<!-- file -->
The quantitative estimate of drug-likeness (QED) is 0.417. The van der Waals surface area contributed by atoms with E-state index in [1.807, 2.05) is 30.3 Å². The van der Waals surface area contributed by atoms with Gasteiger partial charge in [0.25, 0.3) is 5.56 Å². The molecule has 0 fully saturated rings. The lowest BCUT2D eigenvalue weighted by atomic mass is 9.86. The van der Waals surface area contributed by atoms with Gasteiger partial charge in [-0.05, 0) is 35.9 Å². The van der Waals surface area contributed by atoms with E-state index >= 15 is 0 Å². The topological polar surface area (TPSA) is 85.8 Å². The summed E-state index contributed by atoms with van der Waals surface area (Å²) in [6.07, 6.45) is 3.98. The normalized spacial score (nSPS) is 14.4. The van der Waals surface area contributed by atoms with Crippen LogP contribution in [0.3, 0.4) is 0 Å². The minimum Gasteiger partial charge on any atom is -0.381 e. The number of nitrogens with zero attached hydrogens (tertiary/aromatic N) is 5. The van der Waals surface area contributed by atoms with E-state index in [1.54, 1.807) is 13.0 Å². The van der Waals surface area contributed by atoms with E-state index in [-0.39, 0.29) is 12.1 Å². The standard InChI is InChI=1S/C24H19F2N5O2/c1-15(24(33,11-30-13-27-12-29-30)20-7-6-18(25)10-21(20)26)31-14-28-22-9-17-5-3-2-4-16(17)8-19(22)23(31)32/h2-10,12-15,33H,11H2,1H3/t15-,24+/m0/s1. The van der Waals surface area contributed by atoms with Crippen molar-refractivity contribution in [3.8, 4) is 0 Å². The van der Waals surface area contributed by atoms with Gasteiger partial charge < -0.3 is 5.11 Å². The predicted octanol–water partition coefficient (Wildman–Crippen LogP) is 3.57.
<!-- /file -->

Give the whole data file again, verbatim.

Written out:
The quantitative estimate of drug-likeness (QED) is 0.417. The van der Waals surface area contributed by atoms with E-state index in [1.807, 2.05) is 30.3 Å². The van der Waals surface area contributed by atoms with Gasteiger partial charge in [0.25, 0.3) is 5.56 Å². The molecule has 0 fully saturated rings. The lowest BCUT2D eigenvalue weighted by atomic mass is 9.86. The van der Waals surface area contributed by atoms with Gasteiger partial charge in [-0.05, 0) is 35.9 Å². The van der Waals surface area contributed by atoms with E-state index >= 15 is 0 Å². The topological polar surface area (TPSA) is 85.8 Å². The summed E-state index contributed by atoms with van der Waals surface area (Å²) in [6.07, 6.45) is 3.98. The normalized spacial score (nSPS) is 14.4. The van der Waals surface area contributed by atoms with Crippen LogP contribution in [0.3, 0.4) is 0 Å². The minimum Gasteiger partial charge on any atom is -0.381 e. The number of nitrogens with zero attached hydrogens (tertiary/aromatic N) is 5. The van der Waals surface area contributed by atoms with E-state index in [1.54, 1.807) is 13.0 Å². The van der Waals surface area contributed by atoms with E-state index in [-0.39, 0.29) is 12.1 Å². The standard InChI is InChI=1S/C24H19F2N5O2/c1-15(24(33,11-30-13-27-12-29-30)20-7-6-18(25)10-21(20)26)31-14-28-22-9-17-5-3-2-4-16(17)8-19(22)23(31)32/h2-10,12-15,33H,11H2,1H3/t15-,24+/m0/s1. The van der Waals surface area contributed by atoms with Crippen molar-refractivity contribution in [3.8, 4) is 0 Å². The van der Waals surface area contributed by atoms with Gasteiger partial charge < -0.3 is 5.11 Å². The predicted octanol–water partition coefficient (Wildman–Crippen LogP) is 3.57.